All these studies — and there are many, many more — raise questions. They suggest but do not prove that PFAS cause these problems. It is unknown whether the levels of PFAS present in many of us are high enough to be harmful. Companies generally consider use of one of the 8,000 PFAS variants a “proprietary secret,” making it even harder to get at the truth. In a way, the current PAFS story parallels that of smoking in the 1950s when the association with cancer and other illnesses was strongly suggested but not proven.

In light of this uncertainty, what should we do?

Eight years ago, I was part of a study that sampled the blood levels of PFAS in Mainers. Mine were somewhat elevated but I was told not to worry. Laboratory results could not predict whether I was likely to be sickened, only that I had been exposed like most Mainers. Had I become ill then (or even now) there would be no way to know if PFAS had caused my illness, made it worse, or was simply another one of life’s unknowns.

The situation is different for those with very high levels of PFAS, because the associations with serious illnesses are much stronger. It is crucial to find the source of PFAS and eliminate it.

Homeowners with high levels of PFAS in their well water should work carefully with the Department of Environmental Protection, which will offer assistance with appropriate filters and recommend other steps if needed.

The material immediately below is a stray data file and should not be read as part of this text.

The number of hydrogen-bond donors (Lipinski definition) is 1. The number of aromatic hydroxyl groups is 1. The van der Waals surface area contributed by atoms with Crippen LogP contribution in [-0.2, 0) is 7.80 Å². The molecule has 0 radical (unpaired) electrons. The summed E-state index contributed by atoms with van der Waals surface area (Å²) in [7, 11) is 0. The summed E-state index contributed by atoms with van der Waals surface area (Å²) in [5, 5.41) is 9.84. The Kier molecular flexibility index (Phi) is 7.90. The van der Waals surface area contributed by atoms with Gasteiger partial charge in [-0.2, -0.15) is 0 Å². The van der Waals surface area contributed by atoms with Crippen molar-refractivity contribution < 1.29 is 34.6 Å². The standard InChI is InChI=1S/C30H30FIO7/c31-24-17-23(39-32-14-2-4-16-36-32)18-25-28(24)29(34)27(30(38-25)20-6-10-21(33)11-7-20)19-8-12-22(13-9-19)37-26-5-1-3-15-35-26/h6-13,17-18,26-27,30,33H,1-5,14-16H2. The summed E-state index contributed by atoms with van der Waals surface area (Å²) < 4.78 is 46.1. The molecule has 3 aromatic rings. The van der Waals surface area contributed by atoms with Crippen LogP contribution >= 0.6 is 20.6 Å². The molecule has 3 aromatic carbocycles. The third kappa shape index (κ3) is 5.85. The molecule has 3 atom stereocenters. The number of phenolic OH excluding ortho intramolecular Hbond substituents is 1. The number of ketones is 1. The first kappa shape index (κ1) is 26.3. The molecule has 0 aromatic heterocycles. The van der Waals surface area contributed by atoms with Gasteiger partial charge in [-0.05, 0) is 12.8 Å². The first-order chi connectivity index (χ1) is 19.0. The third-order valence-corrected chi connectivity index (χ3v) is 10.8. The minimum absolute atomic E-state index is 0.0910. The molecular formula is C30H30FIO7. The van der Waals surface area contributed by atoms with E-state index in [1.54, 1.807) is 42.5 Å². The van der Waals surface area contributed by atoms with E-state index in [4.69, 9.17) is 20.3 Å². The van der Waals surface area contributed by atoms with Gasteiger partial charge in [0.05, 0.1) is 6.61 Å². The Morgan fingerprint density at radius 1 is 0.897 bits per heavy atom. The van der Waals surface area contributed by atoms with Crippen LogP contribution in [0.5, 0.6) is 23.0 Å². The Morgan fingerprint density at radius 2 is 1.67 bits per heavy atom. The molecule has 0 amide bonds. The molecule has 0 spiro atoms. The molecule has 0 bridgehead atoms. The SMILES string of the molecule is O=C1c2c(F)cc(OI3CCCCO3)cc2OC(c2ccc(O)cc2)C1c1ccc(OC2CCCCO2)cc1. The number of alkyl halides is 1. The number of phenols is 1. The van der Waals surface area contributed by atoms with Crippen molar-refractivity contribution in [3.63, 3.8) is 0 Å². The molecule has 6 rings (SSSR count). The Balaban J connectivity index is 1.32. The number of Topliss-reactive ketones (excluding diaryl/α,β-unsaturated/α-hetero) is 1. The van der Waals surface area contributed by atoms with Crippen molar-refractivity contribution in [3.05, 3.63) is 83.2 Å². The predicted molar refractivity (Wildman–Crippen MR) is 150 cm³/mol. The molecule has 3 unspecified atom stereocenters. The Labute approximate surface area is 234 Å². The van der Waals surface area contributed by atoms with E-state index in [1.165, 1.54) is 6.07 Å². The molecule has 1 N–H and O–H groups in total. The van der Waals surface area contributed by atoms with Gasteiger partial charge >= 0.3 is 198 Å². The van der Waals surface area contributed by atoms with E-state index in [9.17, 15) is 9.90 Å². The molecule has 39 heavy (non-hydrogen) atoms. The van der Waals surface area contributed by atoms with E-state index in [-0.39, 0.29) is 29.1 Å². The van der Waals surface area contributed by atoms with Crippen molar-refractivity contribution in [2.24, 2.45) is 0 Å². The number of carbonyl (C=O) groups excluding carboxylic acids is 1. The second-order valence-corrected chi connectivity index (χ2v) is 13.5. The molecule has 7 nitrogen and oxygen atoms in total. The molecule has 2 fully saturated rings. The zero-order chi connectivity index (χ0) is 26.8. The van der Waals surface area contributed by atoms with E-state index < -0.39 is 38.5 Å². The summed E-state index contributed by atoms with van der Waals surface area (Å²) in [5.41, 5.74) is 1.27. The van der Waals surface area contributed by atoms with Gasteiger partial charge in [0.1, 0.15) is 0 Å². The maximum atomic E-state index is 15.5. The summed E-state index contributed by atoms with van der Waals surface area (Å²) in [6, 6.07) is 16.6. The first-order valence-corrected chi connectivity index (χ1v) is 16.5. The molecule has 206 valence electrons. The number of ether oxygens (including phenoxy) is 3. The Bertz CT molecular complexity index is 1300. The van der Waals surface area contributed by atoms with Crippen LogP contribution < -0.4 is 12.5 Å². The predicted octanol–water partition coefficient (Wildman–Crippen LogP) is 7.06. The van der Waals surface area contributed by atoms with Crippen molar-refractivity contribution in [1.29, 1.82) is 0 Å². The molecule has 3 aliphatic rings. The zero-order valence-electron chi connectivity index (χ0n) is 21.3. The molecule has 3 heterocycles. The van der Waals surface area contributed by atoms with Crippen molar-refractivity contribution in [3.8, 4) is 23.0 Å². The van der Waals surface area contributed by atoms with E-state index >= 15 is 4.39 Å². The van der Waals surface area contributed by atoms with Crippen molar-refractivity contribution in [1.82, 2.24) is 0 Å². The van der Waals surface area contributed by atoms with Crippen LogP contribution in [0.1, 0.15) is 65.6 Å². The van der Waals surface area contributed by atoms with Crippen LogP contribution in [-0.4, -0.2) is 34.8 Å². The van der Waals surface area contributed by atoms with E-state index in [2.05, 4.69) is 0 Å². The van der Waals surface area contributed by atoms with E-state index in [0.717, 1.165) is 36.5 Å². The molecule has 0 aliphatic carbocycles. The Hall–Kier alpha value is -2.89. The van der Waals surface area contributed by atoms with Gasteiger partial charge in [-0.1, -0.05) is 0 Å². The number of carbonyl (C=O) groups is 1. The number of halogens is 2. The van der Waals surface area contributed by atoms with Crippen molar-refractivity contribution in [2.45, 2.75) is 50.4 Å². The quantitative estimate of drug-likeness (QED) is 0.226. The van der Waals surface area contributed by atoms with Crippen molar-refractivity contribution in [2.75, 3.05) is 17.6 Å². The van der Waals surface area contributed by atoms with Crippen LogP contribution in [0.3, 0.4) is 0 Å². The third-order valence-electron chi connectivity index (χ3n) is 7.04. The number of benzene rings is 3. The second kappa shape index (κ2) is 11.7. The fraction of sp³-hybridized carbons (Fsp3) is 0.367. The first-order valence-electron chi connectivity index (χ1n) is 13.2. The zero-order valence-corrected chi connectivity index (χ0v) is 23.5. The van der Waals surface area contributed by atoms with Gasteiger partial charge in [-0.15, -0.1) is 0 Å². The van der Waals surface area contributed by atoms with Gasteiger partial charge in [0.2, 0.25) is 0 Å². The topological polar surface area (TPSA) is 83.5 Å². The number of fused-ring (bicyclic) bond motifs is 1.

Farmers with fields treated with contaminated organic sludge may have to change to crops that absorb less PFAS. Agencies like the U.S. Environmental Protection Agency and the state agriculture and environmental protection departments offer guidance for these difficult situations.

As a doctor, I adhere to the “precautionary principle” —- we should avoid substances unless they are proven safe.

The idea of banning entire classes of chemicals is not new. In the late 1970s governments around the world banned the use of chlorofluorocarbons after scientists showed that these substances depleted atmospheric ozone. PFAS are now widespread, and their safety is in question. Manufacturers who want to use PFAS in a product should have to prove its use is essential and that there are no alternatives. Government must act; its job is to do for us together what we cannot do alone.

Maine is currently leading the world (yes, you read it right, the world!) in restricting the use of at least some PFAS compounds. This is the result of a great deal of hard work by citizen groups and legislators. We can be proud that Maine is leading the pack but there is still a long way to go to ensure our safety.


Geoff Gratwick, Health contributor

Geoff Gratwick is a retired rheumatologist who represented Bangor and Hermon in the Maine Senate from 2012 to 2020. He chaired the Health and Human Services Committee while in the Legislature. He is also...